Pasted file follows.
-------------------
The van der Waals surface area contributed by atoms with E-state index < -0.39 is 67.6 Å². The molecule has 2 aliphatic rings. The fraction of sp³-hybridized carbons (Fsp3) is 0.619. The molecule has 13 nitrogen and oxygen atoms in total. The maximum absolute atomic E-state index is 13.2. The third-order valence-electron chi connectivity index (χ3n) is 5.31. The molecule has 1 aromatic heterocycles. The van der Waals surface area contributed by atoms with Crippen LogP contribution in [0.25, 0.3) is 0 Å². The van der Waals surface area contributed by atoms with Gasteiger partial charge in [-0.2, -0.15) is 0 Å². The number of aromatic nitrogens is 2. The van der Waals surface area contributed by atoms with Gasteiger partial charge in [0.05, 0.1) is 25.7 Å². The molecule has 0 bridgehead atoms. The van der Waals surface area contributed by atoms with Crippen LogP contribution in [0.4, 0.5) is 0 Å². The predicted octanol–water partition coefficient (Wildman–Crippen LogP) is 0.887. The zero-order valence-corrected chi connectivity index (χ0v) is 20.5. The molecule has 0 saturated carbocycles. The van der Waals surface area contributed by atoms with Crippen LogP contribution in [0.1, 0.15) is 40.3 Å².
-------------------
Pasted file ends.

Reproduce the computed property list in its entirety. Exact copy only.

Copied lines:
The van der Waals surface area contributed by atoms with E-state index < -0.39 is 67.6 Å². The molecule has 2 aliphatic rings. The fraction of sp³-hybridized carbons (Fsp3) is 0.619. The molecule has 13 nitrogen and oxygen atoms in total. The maximum absolute atomic E-state index is 13.2. The third-order valence-electron chi connectivity index (χ3n) is 5.31. The molecule has 1 aromatic heterocycles. The van der Waals surface area contributed by atoms with Crippen LogP contribution in [0.25, 0.3) is 0 Å². The van der Waals surface area contributed by atoms with Gasteiger partial charge in [-0.2, -0.15) is 0 Å². The number of aromatic nitrogens is 2. The van der Waals surface area contributed by atoms with Gasteiger partial charge in [0.05, 0.1) is 25.7 Å². The molecule has 0 bridgehead atoms. The van der Waals surface area contributed by atoms with Crippen LogP contribution in [0.4, 0.5) is 0 Å². The predicted octanol–water partition coefficient (Wildman–Crippen LogP) is 0.887. The zero-order valence-corrected chi connectivity index (χ0v) is 20.5. The molecule has 0 saturated carbocycles. The van der Waals surface area contributed by atoms with Crippen LogP contribution in [0.1, 0.15) is 40.3 Å².